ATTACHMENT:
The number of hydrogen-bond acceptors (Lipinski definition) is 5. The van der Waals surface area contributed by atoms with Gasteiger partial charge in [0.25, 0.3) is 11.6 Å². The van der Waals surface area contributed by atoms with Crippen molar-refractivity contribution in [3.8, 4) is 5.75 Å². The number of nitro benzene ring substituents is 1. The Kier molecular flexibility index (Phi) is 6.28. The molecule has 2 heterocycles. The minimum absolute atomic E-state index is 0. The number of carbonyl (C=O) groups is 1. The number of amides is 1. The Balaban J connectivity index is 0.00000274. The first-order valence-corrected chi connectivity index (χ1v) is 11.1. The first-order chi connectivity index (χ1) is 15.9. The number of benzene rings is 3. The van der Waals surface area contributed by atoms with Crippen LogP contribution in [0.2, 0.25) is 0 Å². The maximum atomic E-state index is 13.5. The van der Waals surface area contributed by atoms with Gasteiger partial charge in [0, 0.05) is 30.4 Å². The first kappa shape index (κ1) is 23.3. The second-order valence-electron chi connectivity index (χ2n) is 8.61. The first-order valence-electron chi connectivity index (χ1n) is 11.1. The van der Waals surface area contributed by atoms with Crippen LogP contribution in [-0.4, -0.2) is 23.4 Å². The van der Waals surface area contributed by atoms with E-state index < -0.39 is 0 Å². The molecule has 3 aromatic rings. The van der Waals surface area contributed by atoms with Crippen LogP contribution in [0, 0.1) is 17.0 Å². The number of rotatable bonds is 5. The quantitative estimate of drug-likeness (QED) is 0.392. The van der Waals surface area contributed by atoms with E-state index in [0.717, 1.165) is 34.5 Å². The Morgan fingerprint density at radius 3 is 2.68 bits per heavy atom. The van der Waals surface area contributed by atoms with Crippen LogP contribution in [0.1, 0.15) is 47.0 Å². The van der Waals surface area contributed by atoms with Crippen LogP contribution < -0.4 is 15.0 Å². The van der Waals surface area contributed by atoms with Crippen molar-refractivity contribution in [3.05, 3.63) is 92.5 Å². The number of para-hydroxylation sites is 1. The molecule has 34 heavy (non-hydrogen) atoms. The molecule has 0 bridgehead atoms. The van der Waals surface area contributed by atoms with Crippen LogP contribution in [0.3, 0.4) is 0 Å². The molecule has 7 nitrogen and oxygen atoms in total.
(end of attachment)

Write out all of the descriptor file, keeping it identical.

The number of hydrogen-bond acceptors (Lipinski definition) is 5. The van der Waals surface area contributed by atoms with Gasteiger partial charge in [0.25, 0.3) is 11.6 Å². The van der Waals surface area contributed by atoms with Crippen molar-refractivity contribution in [3.8, 4) is 5.75 Å². The number of nitro benzene ring substituents is 1. The Kier molecular flexibility index (Phi) is 6.28. The molecule has 2 heterocycles. The minimum absolute atomic E-state index is 0. The number of carbonyl (C=O) groups is 1. The number of amides is 1. The Balaban J connectivity index is 0.00000274. The first-order valence-corrected chi connectivity index (χ1v) is 11.1. The first-order chi connectivity index (χ1) is 15.9. The number of benzene rings is 3. The van der Waals surface area contributed by atoms with Crippen LogP contribution in [0.2, 0.25) is 0 Å². The maximum atomic E-state index is 13.5. The van der Waals surface area contributed by atoms with Gasteiger partial charge in [0, 0.05) is 30.4 Å². The first kappa shape index (κ1) is 23.3. The second-order valence-electron chi connectivity index (χ2n) is 8.61. The first-order valence-electron chi connectivity index (χ1n) is 11.1. The van der Waals surface area contributed by atoms with Crippen LogP contribution in [-0.4, -0.2) is 23.4 Å². The van der Waals surface area contributed by atoms with E-state index < -0.39 is 0 Å². The molecule has 3 aromatic rings. The van der Waals surface area contributed by atoms with Crippen LogP contribution in [0, 0.1) is 17.0 Å². The number of rotatable bonds is 5. The quantitative estimate of drug-likeness (QED) is 0.392. The van der Waals surface area contributed by atoms with E-state index in [0.717, 1.165) is 34.5 Å². The Morgan fingerprint density at radius 3 is 2.68 bits per heavy atom. The van der Waals surface area contributed by atoms with Crippen LogP contribution in [0.1, 0.15) is 47.0 Å². The van der Waals surface area contributed by atoms with Crippen LogP contribution < -0.4 is 15.0 Å². The van der Waals surface area contributed by atoms with Crippen molar-refractivity contribution in [3.05, 3.63) is 92.5 Å². The number of para-hydroxylation sites is 1. The molecule has 34 heavy (non-hydrogen) atoms. The molecule has 0 bridgehead atoms. The van der Waals surface area contributed by atoms with Crippen LogP contribution in [0.3, 0.4) is 0 Å². The molecule has 7 nitrogen and oxygen atoms in total.